Flea Market

A hazy day in Jaffa. The Old City is full of blind turns and all turns are the right ones and no crooked street or alleyway disappoints. Galleries abound and every one repays our curiosity. The blaze of sun and the blue of sea have penetrated the local artists like an inoculum. Helpless, they turn out vivacious works bursting with colour. Over a number of hours we come across nothing that is dull or derivative or second rate.
 

Every so often we tumble from a narrow and twisting descent into an open space crammed with broken bric a brac. By one such space, a dusty shop manned by a torpid, pear-shaped man sells old art works of varying mediocrity and unvarying neglect. Here in this luminous place I come across a stark photograph. The image in black and white shows a cinematic scene that surely predates all cinema. In the picture a large man in a formal black suit stands at one side of a square like the Jaffa square at our shoulder. He faces a group of men who wear white suits. These men stand in a rank with rifles raised and trained at the man in black.     

 

We are about to witness an execution. As witnesses we cannot escape the victim’s aloneness. As witnesses we become complicit in something awful, something we cannot comprehend. The photographer has caught the moment, snapping the scene from a vantage above and behind the riflemen. They wear hats that would previously have been white like their suits, but the white is soiled. On closer view the suits do not appear pristine. The faces of the riflemen cannot be seen.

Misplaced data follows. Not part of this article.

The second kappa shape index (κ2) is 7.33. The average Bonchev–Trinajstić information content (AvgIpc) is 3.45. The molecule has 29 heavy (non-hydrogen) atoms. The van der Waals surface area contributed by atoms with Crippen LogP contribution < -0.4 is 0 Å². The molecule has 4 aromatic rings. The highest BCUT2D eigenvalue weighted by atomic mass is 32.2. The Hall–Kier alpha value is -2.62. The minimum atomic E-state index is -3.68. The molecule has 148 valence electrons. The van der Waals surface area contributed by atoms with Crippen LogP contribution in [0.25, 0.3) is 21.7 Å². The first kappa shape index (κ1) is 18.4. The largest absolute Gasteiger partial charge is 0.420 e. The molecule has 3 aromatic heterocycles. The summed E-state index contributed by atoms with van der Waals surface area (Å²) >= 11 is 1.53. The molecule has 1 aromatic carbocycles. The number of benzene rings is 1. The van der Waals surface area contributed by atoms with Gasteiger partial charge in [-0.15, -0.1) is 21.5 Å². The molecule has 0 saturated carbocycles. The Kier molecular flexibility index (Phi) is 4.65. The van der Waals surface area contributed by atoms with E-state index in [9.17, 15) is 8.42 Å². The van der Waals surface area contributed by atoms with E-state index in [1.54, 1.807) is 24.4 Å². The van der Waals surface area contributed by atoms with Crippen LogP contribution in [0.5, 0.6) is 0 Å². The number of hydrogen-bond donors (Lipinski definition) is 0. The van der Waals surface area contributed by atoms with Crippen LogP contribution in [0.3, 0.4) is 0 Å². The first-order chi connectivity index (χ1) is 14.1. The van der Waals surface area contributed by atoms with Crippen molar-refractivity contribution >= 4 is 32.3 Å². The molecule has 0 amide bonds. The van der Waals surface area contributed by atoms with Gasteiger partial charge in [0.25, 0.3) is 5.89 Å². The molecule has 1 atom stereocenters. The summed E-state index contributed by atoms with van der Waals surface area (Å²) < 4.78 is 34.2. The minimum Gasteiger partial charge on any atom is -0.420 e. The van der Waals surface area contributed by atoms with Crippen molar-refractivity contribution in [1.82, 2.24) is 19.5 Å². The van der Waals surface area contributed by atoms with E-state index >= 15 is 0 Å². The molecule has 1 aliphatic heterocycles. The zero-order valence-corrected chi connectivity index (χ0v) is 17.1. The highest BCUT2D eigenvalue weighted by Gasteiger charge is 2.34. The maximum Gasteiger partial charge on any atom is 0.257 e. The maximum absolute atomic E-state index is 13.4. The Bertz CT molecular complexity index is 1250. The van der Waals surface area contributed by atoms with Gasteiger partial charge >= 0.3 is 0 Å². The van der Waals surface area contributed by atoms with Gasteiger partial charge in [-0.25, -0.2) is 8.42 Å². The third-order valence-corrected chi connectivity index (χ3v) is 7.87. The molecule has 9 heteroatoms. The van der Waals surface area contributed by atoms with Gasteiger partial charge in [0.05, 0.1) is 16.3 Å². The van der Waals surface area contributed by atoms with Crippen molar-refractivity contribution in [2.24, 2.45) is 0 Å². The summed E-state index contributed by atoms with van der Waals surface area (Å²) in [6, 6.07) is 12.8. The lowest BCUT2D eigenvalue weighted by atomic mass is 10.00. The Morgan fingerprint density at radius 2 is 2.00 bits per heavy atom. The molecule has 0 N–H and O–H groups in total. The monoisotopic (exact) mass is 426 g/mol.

Our simple sympathy for the one, who, unarmed faces the many, gives way to complexity. The soiled suits and grimy hats hint at long labour in the field. The raised guns of the executioners rest on slack, uneven shoulders; these weary men are not ready to fire. Do they identify with their victim? War-weary, do they wonder whether when the guns will be trained on them? Do they perhaps reverence the man in the black suit? The victim who stands uncowed, the man who stares at his killers, the human who was sufficiently free only that morning to dress himself with such sober dignity looks older than the riflemen. Is he the father of one of them who fights for an opposing force in some civil war? Is he a burgher, or perhaps (as he too is hatted) even their rabbi?

  

I gaze at the photograph that captures so much. It stands loosely affixed to its frail wooden frame, grimy with age, eloquent of truth. And, importantly to me, the truth here is not easy. Fertile with hints, arid of certainty, the photo invites enquiry. How long has the image waited for its interlocutor?

 

I know I want this photograph that has so much to say to me. Can I afford it? Where in our artcrowded house will my wife allow me to hang such a miserable scene? How will I safely bring that frail and awkward thing home to Australia?

 

My granddaughter dwells in sunshine. She wonders, ‘Why on earth would you want a picture like that?

‘Why not, darling?’

‘It’s cruel, Saba.’

‘What if the man had to be punished, darling?’

‘Saba, do you believe in capital punishment?’ – she shakes her blond head, shocked by her grandfather’s response.

‘No darling, I don’t. I don’t believe in easy answers. And war asks hard questions, this picture asks hard questions.’